At a school board meeting last week, Ashjian spurred new concerns after he refused to resign and compared the LGBT advocates calling for his resignation to Ottoman Turks who carried out the Armenian Genocide. Fresno has a large Armenian community, including Ashjian.
“It is sad, they like the Ottomans are trying to be the thought police. They are trying to make people of faith second-class citizens, as they seek to silence our voices in the public square,” Ashjian said Aug. 23. “Just like what my grandparents and millions of other grandparents had to endure at the hands of the Ottomans before escaping to America.”
Bill Knezovich, a pastor at Our Saviour’s Lutheran Church, said Ashjian’s comments downplay the horrors of the Armenian Genocide, and hurt students.
The distraction has been like none I’ve ever seen before.
Fresno Unified Trustee Valerie Davis
“To hear such reprehensible words coming from an elected official, who supposedly represents a very diverse school district, it was unconscionable,” he said. “He must resign. Even if you don’t agree philosophically or theologically, you just can’t have a person like this in a leadership position.”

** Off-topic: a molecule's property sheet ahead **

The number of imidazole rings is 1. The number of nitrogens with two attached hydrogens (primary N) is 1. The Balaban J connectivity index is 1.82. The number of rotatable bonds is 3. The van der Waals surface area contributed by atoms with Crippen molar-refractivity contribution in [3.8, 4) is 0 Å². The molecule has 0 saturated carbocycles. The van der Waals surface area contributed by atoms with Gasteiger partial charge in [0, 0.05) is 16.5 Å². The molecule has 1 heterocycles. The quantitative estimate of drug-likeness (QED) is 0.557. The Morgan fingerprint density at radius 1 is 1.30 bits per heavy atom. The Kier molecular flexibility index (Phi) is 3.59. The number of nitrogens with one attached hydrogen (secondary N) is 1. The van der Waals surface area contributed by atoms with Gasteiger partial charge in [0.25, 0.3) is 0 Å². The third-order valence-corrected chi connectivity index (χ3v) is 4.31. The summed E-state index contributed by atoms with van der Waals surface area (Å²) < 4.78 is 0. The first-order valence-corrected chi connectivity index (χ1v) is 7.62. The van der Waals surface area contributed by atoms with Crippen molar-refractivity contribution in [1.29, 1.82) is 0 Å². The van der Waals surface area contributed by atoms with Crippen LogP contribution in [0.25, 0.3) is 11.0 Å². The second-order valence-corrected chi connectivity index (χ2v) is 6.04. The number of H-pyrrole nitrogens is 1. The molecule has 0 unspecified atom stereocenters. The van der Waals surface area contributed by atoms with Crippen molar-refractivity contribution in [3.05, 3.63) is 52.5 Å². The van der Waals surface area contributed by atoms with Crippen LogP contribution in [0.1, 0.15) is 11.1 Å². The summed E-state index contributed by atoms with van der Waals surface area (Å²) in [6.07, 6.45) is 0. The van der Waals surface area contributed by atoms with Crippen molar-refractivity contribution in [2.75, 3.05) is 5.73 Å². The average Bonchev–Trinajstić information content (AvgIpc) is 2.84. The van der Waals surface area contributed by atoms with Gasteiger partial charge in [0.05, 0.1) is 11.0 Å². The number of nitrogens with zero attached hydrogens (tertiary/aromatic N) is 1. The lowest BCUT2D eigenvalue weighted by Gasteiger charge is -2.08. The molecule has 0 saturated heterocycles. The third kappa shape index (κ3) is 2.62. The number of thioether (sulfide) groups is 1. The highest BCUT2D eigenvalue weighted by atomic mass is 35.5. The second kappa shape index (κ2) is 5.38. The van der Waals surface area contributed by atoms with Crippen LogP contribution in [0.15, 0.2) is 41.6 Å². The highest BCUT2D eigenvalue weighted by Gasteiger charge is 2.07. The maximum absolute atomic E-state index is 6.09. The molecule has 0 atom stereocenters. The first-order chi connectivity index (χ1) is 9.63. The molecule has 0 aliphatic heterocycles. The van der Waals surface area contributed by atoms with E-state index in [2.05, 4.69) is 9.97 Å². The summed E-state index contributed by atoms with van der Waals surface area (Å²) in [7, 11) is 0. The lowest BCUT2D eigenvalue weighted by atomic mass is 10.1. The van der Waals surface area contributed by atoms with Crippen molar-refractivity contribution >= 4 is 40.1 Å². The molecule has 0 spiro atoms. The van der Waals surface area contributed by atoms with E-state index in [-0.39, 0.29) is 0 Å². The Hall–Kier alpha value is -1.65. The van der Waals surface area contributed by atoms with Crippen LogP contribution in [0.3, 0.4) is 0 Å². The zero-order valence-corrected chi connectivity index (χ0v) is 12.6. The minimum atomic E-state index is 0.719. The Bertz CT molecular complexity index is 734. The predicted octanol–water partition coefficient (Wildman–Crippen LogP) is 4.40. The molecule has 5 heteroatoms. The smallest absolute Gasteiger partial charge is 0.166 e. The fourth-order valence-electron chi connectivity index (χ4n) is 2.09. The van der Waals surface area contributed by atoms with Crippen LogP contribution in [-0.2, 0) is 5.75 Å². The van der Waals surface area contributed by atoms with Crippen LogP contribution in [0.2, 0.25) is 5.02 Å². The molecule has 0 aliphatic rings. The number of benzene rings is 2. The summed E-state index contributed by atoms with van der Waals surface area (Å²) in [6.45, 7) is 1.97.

A libel lawsuit Ashjian settled in 2013 shows that anti-gay comments were made from his home computer after a Fresno LGBT rights group put his businesses on a boycott list because of his support of Proposition 8, which aimed to ban same-sex marriage.
Jim Grant, the director of social justice ministry for the Roman Catholic Diocese of Fresno, said Ashjian does not understand the responsibilities of an elected official.
“To speak the way he speaks, and to think the way he thinks, is reprehensible,” Grant said. “I would hope the school board would see its own need to replace him from his presidency and to have someone of much more understanding of the community and their rights.”
He must resign. Even if you don’t agree philosophically or theologically, you just can’t have a person like this in a leadership position.
Bill Knezovich, pastor at Our Saviour’s Lutheran Church
Eleanor Dote, who is transgender and has a son who graduated from Bullard High School this year, was at Monday’s news conference, and said the issue is bigger than the LGBT community.
“There’s just all these different things that he blurts out that are offensive and not well thought out and not educated. Then he goes and defends himself in very inappropriate ways,” Dote said. “You have to lead by example, that’s the most concerning thing to me. It’s showing our students you don’t have to be educated to succeed.”
Faith leaders also asked that trustees consider officially censuring Ashjian. A censure is a formal statement of disapproval that would say that Ashjian’s remarks don’t reflect the entire board. Last week, Fresno Unified held a news conference to affirm its support of LGBT students in wake of the controversy.
“A censure is something that stays with you throughout your political career, so if his motivations are to run for further political office, the censure stays with him,” Breedlove said. “Already, this issue will stay with him. We aren’t going away. This is just a start.”